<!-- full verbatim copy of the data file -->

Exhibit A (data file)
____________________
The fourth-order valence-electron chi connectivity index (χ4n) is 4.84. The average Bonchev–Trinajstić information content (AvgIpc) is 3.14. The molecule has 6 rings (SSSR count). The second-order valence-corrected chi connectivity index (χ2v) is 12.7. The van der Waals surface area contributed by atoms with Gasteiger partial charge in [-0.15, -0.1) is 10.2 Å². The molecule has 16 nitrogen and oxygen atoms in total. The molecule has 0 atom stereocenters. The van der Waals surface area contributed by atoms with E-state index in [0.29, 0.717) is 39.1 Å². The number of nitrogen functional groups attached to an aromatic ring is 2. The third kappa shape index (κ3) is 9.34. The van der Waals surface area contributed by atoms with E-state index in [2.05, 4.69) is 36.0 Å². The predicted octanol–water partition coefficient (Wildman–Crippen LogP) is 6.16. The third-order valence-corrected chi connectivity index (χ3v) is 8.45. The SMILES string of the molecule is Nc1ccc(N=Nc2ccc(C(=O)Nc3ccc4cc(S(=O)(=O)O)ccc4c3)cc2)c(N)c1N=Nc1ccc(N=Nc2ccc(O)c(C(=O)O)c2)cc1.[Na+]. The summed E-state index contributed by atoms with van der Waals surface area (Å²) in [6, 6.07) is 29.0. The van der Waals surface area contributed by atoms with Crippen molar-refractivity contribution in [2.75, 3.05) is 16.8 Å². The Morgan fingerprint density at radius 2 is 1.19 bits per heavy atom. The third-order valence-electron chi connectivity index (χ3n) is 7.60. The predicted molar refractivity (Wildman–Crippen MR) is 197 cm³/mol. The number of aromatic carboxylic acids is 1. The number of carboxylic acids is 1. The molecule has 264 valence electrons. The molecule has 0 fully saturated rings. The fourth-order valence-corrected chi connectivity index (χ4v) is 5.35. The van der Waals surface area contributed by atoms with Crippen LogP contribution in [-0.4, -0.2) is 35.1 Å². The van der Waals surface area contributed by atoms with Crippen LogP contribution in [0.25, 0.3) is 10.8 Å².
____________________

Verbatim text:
The fourth-order valence-electron chi connectivity index (χ4n) is 4.84. The average Bonchev–Trinajstić information content (AvgIpc) is 3.14. The molecule has 6 rings (SSSR count). The second-order valence-corrected chi connectivity index (χ2v) is 12.7. The van der Waals surface area contributed by atoms with Gasteiger partial charge in [-0.15, -0.1) is 10.2 Å². The molecule has 16 nitrogen and oxygen atoms in total. The molecule has 0 atom stereocenters. The van der Waals surface area contributed by atoms with E-state index in [0.29, 0.717) is 39.1 Å². The number of nitrogen functional groups attached to an aromatic ring is 2. The third kappa shape index (κ3) is 9.34. The van der Waals surface area contributed by atoms with E-state index in [2.05, 4.69) is 36.0 Å². The predicted octanol–water partition coefficient (Wildman–Crippen LogP) is 6.16. The third-order valence-corrected chi connectivity index (χ3v) is 8.45. The SMILES string of the molecule is Nc1ccc(N=Nc2ccc(C(=O)Nc3ccc4cc(S(=O)(=O)O)ccc4c3)cc2)c(N)c1N=Nc1ccc(N=Nc2ccc(O)c(C(=O)O)c2)cc1.[Na+]. The summed E-state index contributed by atoms with van der Waals surface area (Å²) in [6, 6.07) is 29.0. The van der Waals surface area contributed by atoms with Crippen molar-refractivity contribution in [2.75, 3.05) is 16.8 Å². The Morgan fingerprint density at radius 2 is 1.19 bits per heavy atom. The third-order valence-electron chi connectivity index (χ3n) is 7.60. The predicted molar refractivity (Wildman–Crippen MR) is 197 cm³/mol. The number of aromatic carboxylic acids is 1. The number of carboxylic acids is 1. The molecule has 264 valence electrons. The molecule has 0 fully saturated rings. The fourth-order valence-corrected chi connectivity index (χ4v) is 5.35. The van der Waals surface area contributed by atoms with Crippen LogP contribution in [-0.4, -0.2) is 35.1 Å². The van der Waals surface area contributed by atoms with Crippen LogP contribution in [0.25, 0.3) is 10.8 Å².